OK, I know. ”Big Data”. It’s “big”. It’s “in”. It’s important. It’s true. It’s here to stay.
Now what? First, some stats:
1. 90% of the world’s data was produced in the last two years.
2. The NoSQL database market is projected to be about $3.5 billion by 2018.
3. The RDBMS market, according to Gartner, is currently a $26 billion market and is growing about 9% per year. (That puts the market at $40 billion by 2018.)
Now, some observations:
1. 42% of the world’s data volume seems to be either: (a) videos of cats dancing (b) pictures of legs and feet with a beach background (c) someone else’s amazing kids’ video of some skill they have, or (d) well, you get the picture.
2. There may already be more NoSQL/Big Data database projects/companies than there are SQL database companies.
3. Most enterprises are not Google, Yahoo! or Facebook.
4. Sometimes, when you’re looking for a needle in a haystack, you only find a stack of hay.
My point is this: yes, big data is important, and yes, with the proper infrastructure, tools and resources, one may be able to extract value from all that data, but do not, for a moment, forget the continued importance of your “non-sexy,” “boring,” back-office, transactional applications, for which your RDBMS is loyally, dependably, securely and efficiently inserting, updating, storing and protecting your company’s most important data.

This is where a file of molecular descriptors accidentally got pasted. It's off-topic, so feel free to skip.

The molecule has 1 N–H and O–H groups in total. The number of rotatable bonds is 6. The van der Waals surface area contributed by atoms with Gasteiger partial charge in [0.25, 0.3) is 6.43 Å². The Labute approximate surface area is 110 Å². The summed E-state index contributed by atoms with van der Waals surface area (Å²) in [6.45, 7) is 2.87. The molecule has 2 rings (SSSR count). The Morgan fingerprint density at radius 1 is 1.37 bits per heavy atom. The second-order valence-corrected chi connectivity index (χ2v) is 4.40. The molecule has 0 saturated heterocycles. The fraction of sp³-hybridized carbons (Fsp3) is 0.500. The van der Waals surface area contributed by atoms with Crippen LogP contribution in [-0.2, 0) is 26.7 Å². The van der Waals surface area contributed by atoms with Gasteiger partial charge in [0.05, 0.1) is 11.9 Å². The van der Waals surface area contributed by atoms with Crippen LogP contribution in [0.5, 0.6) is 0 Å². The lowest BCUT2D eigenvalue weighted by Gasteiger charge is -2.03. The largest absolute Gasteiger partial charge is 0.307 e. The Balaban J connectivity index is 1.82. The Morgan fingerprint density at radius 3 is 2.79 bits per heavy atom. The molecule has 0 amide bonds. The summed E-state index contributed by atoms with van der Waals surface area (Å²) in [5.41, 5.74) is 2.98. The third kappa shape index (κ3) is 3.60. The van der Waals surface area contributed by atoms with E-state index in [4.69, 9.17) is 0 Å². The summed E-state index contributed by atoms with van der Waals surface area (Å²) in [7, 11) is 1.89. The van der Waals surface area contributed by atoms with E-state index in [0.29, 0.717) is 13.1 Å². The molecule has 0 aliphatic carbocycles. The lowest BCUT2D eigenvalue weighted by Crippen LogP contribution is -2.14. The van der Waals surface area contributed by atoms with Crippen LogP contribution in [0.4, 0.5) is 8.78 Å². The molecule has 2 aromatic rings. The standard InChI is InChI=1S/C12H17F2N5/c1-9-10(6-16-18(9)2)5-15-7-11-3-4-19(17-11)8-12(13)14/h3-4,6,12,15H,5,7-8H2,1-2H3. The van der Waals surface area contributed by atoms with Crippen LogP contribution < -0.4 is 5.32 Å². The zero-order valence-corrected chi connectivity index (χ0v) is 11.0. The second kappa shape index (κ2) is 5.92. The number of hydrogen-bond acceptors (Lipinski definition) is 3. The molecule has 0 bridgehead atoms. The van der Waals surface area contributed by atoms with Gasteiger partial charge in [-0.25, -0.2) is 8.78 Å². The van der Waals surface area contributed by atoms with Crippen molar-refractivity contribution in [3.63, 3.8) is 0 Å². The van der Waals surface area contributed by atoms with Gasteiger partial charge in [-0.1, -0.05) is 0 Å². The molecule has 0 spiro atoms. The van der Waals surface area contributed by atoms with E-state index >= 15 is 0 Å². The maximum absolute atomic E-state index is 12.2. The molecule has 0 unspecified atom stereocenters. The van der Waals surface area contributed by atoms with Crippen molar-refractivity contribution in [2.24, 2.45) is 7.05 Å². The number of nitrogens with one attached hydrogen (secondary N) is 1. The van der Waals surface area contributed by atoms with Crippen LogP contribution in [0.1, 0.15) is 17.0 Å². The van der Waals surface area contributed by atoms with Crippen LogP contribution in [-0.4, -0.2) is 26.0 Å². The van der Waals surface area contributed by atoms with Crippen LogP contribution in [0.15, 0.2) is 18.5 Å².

The problem with traditional relational databases, I’d suggest, actually has to do with the fact that they are housing our most important data. That’s exactly why they’re so expensive. Companies like Oracle, SAP, IBM and Microsoft know that, and they also know that since basically every database uses its own SQL, it’s difficult to move from one to another. The result, for example, is Oracle’s $47,500 license fee per core, plus extras (replication, partitioning, etc.).
So, does that mean we should all abandon relational database for these “new-fangled shiny red buttons”? Of course not.
Every so often, some new database technology is introduced as “the next big thing” that will unseat RDBMSs. This happened in the 90′s with object oriented databases. Then, at the turn of the century (I love saying that), XML storage was all the rage. Now, it’s document storage, key value stores, non-durable storage, etc.
But, here’s what happens…Database companies review and evaluate the new technology, determine its value and viability, and then integrate it into their relational database product, giving the customer the best of all worlds.
PostgreSQL has done this, too, and with the release of 9.3 there are more features than ever, with better performance than ever, that allow customers to standardize on a great database foundation. What’s more, PostgreSQL doesn’t come with the sticker price the other big-time proprietary products come with, which allows us to re-direct that spend to other initiatives, like finding that needle.Tweet